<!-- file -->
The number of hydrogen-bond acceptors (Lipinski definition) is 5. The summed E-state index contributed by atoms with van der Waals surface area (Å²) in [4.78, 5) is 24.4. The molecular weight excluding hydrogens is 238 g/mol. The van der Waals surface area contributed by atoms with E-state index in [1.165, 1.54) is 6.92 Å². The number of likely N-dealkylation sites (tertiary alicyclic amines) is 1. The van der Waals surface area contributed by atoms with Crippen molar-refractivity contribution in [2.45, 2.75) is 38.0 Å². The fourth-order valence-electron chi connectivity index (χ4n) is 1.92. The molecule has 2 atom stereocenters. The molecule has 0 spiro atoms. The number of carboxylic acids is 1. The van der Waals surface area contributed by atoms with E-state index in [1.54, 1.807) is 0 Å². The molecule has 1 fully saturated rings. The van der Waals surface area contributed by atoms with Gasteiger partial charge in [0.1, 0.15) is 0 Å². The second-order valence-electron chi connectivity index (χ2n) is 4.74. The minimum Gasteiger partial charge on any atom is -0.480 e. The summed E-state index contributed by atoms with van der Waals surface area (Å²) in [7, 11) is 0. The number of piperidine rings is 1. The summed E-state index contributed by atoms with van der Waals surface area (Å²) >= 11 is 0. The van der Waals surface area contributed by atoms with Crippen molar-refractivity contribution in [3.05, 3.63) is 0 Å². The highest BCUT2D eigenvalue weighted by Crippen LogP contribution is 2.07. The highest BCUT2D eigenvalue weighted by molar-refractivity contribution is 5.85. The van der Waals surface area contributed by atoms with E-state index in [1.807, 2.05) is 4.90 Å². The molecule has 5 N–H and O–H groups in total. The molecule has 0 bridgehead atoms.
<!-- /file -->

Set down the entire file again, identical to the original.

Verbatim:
The number of hydrogen-bond acceptors (Lipinski definition) is 5. The summed E-state index contributed by atoms with van der Waals surface area (Å²) in [4.78, 5) is 24.4. The molecular weight excluding hydrogens is 238 g/mol. The van der Waals surface area contributed by atoms with E-state index in [1.165, 1.54) is 6.92 Å². The number of likely N-dealkylation sites (tertiary alicyclic amines) is 1. The van der Waals surface area contributed by atoms with Crippen molar-refractivity contribution in [2.45, 2.75) is 38.0 Å². The fourth-order valence-electron chi connectivity index (χ4n) is 1.92. The molecule has 2 atom stereocenters. The molecule has 0 spiro atoms. The number of carboxylic acids is 1. The van der Waals surface area contributed by atoms with E-state index in [1.54, 1.807) is 0 Å². The molecule has 1 fully saturated rings. The van der Waals surface area contributed by atoms with Gasteiger partial charge in [0.1, 0.15) is 0 Å². The second-order valence-electron chi connectivity index (χ2n) is 4.74. The minimum Gasteiger partial charge on any atom is -0.480 e. The summed E-state index contributed by atoms with van der Waals surface area (Å²) in [7, 11) is 0. The number of piperidine rings is 1. The summed E-state index contributed by atoms with van der Waals surface area (Å²) >= 11 is 0. The van der Waals surface area contributed by atoms with Crippen molar-refractivity contribution in [3.05, 3.63) is 0 Å². The highest BCUT2D eigenvalue weighted by Crippen LogP contribution is 2.07. The highest BCUT2D eigenvalue weighted by molar-refractivity contribution is 5.85. The van der Waals surface area contributed by atoms with E-state index in [1.807, 2.05) is 4.90 Å². The molecule has 5 N–H and O–H groups in total. The molecule has 0 bridgehead atoms.